“The Health Benefits of Practicing Improv”

In this week’s blog post I’m going to review the article:

“The Health Benefits of Practicing Improv” by Kristine Crane – @CraneKristine

As always the articles we review may or may not directly talk about User Experience and that’s OK. What Jim and I will do with our article reviews is pull out the main improvisational themes being talked about. Then we’ll give our perspective/take on those themes and how they relate to and support User Experience.

Article Summary:

Kristine’s article speaks to the health benefits of getting involved in improv. Many people take improv classes as a way to:

  • Try something different
  • Get out of their comfort zone
  • Get better at speaking in front of people…etc.

What a lot of people discover once they start taking classes though, is that improv is a kind of therapy too.

“The biggest joke is when we ask for evaluations, at least one student will say, ‘It’s cheaper than therapy,’”

-Mark Chalfant, Washington Improv Theater’s artistic executive director

The main person in Kristine’s article, Alyssa Marciniak, originally decided to take improv classes because she was asked to give a presentation at work (but she suffers from social anxiety disorder). What Marciniak discovered was that all the fun she was having at improv classes was helping her to break through her social anxiety issues. A large contributing factor for Alyssa was that she was in a room with a group of people who were all doing something “weird” in front of other people. The non-judgment that improv teaches goes a long way to helping its students open up and get out of their comfort zones.

Marciniak points out at the end of the article, along with another article subject, Meredith Whipple, that she has already seen improvements in their lives at work, one of the main improvements being an increase in their confidence.

The overall improv points of the article are:

  • Non-Judgment
  • Mindfulness
  • Overcoming Anxiety
  • Risk Taking

 

How it relates to Improv:

I would break the points of the article into two groups of two:

1) Non-Judgment and Mindfulness

and

2) Overcoming Fear/Anxiety and Risk Taking

IMHO I think the first two points, mindfulness and non-judgment, are things that improv exercises help you “do” better. What I mean to say is that the exercises focus on the improviser being mindful and being non-judgmental. The improvisers actively have it in their minds that I’m going to be mindful of my fellow players. Improvisers will listen to their fellow players and support what they have to offer in a scene and in a show. Going along with mindfulness is the non-judgment. Having the mindset of non-judgment lets the two improvisers in a scene explore an idea fully. The scene will go to more interesting and unexpected places when the improvisers aren’t judging what their fellow players are saying and doing. Also, that non-judgment applies to the players judging their own actions in a scene. We can be our own worst enemies when we constantly doubt our ideas.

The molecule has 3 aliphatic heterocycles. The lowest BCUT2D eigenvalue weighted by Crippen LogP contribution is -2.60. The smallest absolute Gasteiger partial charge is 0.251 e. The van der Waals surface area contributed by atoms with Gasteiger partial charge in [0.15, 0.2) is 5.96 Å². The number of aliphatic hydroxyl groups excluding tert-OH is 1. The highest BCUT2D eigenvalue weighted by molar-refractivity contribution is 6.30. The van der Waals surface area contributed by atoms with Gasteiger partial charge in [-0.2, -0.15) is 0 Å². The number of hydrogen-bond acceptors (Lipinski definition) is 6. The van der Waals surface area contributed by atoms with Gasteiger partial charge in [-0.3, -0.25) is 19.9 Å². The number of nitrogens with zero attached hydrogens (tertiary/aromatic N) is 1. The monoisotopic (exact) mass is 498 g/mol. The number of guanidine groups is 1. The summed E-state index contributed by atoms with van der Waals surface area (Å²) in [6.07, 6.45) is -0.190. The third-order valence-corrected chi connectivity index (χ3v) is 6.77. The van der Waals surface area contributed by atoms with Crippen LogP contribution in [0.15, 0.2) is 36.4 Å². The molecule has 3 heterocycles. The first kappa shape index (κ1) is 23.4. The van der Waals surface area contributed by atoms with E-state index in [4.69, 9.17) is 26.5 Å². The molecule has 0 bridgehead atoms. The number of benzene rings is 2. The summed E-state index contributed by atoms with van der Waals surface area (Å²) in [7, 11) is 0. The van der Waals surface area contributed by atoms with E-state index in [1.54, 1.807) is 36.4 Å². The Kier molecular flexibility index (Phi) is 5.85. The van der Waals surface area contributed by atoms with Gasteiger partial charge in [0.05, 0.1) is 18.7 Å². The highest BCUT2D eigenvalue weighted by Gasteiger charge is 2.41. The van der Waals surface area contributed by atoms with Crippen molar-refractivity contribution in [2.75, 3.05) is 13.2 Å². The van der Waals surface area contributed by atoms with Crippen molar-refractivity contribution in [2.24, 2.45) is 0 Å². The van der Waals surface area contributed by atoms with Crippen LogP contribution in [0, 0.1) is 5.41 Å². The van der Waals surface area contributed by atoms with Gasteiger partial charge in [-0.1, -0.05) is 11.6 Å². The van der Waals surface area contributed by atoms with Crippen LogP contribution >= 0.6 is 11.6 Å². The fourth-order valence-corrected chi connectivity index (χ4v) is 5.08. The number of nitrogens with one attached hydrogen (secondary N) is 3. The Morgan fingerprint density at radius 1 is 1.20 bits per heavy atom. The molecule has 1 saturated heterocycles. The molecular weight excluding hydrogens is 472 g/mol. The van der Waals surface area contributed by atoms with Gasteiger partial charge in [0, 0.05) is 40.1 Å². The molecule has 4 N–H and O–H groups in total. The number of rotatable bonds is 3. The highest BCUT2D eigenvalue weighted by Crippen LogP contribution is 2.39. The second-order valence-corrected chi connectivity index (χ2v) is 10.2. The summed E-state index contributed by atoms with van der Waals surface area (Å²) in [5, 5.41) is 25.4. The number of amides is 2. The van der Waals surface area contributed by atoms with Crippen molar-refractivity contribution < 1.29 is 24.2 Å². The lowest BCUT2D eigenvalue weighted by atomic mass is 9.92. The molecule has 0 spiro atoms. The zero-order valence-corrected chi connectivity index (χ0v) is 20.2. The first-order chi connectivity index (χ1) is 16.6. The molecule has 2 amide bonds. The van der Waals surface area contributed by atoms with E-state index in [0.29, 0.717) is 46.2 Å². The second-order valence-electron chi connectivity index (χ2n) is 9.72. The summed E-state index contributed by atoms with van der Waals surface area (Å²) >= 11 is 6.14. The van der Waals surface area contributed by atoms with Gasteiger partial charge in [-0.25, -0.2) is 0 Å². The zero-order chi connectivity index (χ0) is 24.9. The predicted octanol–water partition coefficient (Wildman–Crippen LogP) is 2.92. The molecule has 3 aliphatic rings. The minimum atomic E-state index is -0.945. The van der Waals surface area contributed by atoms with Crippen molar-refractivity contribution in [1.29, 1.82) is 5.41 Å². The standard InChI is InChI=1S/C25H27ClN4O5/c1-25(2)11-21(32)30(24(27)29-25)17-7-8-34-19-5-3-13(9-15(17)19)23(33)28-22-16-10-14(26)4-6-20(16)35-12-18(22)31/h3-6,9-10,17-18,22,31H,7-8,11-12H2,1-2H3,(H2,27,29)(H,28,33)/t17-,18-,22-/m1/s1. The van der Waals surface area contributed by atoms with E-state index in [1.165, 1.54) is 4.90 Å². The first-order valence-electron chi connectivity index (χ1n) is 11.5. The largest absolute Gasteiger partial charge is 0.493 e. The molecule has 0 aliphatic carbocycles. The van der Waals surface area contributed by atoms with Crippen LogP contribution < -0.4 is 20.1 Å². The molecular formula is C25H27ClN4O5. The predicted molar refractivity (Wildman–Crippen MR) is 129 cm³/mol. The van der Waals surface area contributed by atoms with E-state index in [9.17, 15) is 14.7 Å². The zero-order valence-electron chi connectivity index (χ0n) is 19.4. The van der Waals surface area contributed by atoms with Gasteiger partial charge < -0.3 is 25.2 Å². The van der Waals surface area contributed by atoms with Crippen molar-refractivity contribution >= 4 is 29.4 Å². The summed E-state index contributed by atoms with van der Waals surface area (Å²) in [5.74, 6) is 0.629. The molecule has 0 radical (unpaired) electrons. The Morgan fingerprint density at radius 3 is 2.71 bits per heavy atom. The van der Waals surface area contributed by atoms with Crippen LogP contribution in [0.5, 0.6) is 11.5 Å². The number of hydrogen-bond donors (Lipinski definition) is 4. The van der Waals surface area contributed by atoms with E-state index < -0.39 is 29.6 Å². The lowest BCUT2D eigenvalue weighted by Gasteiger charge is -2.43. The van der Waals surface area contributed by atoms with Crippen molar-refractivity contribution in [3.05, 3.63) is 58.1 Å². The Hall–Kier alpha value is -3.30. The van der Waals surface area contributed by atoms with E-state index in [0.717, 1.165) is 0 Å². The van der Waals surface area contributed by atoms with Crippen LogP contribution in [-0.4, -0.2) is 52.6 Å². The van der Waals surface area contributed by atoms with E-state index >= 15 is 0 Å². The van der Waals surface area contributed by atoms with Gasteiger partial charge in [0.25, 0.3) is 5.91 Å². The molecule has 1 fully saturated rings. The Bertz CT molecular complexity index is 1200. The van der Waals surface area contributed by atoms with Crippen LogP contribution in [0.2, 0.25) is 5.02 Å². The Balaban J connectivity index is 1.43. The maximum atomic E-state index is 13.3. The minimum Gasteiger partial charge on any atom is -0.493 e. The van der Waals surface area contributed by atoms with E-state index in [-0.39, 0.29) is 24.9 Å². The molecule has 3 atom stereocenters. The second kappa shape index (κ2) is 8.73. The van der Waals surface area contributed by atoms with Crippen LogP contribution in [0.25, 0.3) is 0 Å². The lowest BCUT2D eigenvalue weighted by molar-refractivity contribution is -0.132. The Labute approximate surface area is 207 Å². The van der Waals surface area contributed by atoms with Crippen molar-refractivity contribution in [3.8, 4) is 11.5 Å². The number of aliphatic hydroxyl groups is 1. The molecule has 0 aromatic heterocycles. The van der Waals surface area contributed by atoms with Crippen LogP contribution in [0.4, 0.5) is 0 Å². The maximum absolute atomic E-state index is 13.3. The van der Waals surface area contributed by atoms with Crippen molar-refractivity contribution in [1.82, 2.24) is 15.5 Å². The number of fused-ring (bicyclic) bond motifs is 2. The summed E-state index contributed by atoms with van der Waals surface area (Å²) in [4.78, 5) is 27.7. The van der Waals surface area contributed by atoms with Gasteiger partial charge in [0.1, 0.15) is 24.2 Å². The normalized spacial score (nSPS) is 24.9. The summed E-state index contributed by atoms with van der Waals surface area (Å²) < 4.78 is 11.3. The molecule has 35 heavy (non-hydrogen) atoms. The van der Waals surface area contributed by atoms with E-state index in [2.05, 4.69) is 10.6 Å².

I think the second two points are things the exercises help you overcome or become more comfortable with vs. things you’re actively doing like being mindful and non-judgmental. Overcoming anxiety and being willing to take more risks all boil down to fear:

  • Fear of looking bad
  • Fear of not saying the right thing
  • Fear of not being creative enough
  • Fear of failure…etc.

Improv helps you deal with those fears in a fun and supportive atmosphere. Everyone in the class is going to be up there doing the same exercises. Everyone in the class supports each other and the decisions they’re making during scenes and exercises. Knowing that everyone is going to be out there makes it easier for each individual to get out there. Taking that first step puts you on the road to being more comfortable with what your fear is keeping you from doing. As far as getting on stage goes you’re never going to be not afraid or nervous but you become comfortable with not knowing what will happen. You know you have the support of your fellow players and that together you’ll build something AMAZING.

 

How it relates to UX:

So connecting this up to UX…

Bringing mindfulness and non-judgment to your workplace is going to naturally make you a more valuable teammate. Your fellow teammates are going to feel like you value their opinions and ideas and that you respect their input. Again, for the business world, that doesn’t always mean everyone’s idea is going to be the one implemented. On a project you still have to deal with budgets, timeframes and technology (i.e. can the platform even support what is being proposed?). However, by acting purposefully to be mindful and non-judgmental you are going to build a foundation of trust that will allow for more honest debates on what might work and what might not work. You’ll be able to focus on the idea and not make it personal, you’re just focusing on what is the best way to solve the problem you’re facing.

Now to address the last two items. If you have an atmosphere of trust and respect then people are going to be far less afraid and far more willing to add their ideas and thoughts to the mix. The people who might normally be quiet during meetings will start to participate because they know there is support in the room for their input. People will be more willing to throw out riskier or “wilder” ideas because that idea could be the answer or the spark that leads to another more innovative and creative solution. It all depends on everyone really looking out for his or her fellow teammates and having the mindset of “I want to make you and your idea look like a rock star”.

 

Yes and,

Mike

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